WASHINGTON - Republicans count enough competitive races to challenge Democrats for control of the Senate in the 2014 elections, if only they can figure out what to do with the tea party.

Crowded primaries in states such as Georgia, Iowa, and North Carolina, where tea party backers and social conservatives are fighting for the nomination and pushing candidates farther right, worry many Republicans, especially after they saw their legitimate shots at a Senate majority slip away in 2010 and 2012.

Republicans need a net gain of six seats to capture control from Democrats, who effectively hold a 55-45 advantage now. But Democrats will be defending 21 of 35 seats to be decided in November, and President Obama is looking like a major drag for them. Midterm elections are often tough for a president's party in any event.

Republicans inside and outside the Senate speak confidently about snatching open seats in West Virginia and South Dakota. They like their chances against Democratic incumbents in Republican-leaning Arkansas, Louisiana and Alaska and remain upbeat about Montana even if Democratic Gov. Steve Bullock names Lt. Gov. John Walsh to succeed Sen. Max Baucus, Obama's choice for U.S. ambassador to China.

The looming question is whether Republicans undercut their solid shot with tea party-style candidates who fizzled out in Delaware, Colorado, and Nevada in 2010 and Indiana and Missouri in 2012.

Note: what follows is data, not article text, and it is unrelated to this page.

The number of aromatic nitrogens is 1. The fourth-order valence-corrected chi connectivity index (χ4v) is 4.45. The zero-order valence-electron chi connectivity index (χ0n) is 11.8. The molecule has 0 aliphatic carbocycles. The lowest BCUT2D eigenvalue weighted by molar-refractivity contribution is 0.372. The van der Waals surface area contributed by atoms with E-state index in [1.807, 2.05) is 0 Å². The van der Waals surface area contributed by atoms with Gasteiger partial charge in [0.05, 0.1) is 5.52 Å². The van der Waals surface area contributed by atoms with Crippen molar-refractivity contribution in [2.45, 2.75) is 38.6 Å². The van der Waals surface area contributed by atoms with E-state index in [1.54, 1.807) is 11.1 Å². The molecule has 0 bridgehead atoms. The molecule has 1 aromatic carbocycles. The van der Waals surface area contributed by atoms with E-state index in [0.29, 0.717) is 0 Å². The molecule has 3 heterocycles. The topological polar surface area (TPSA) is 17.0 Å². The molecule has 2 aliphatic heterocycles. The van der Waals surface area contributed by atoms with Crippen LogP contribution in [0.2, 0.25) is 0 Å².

Georgia is keeping some Republicans awake at night. Eight candidates, including three House members, are pursuing the open seat of retiring two-term Sen. Saxby Chambliss in a state that dramatically went Republican in 1994 and rarely has looked back. Georgia hasn't elected a non-incumbent Democrat since 1998.

A loss of the GOP seat would complicate any Republican math for a majority.

Republicans are nervous about Rep. Paul Broun, who has said evolution and the big-bang theory are "lies straight from the pit of Hell." Although the four-term Georgia congressman has avoided incendiary comments in his latest campaign, several Republicans privately fret about him winning the nomination.

Looking to seize the edge in the free-for-all primary, Broun recently pounded rival Rep. Jack Kingston, considered more moderate, after Kingston suggested that Obama's health care law could be fixed.

In the North Carolina race, Senate Republicans have been raising money for Thom Tillis, speaker of the state House. Tillis faces challenges from Greg Brannon, a physician who has the backing of Sen. Rand Paul (R., Ky.), and has been seeking the support of the tea party and Rev. Mark Harris, a Baptist minister who was instrumental in the state fight to ban gay marriage.

Iowa seemed like a prime opportunity for Republicans after five-term Democratic Sen. Tom Harkin announced he would not seek another term.

Republicans also see a potential to expand the field from the top tier races to contests in Michigan and Minnesota.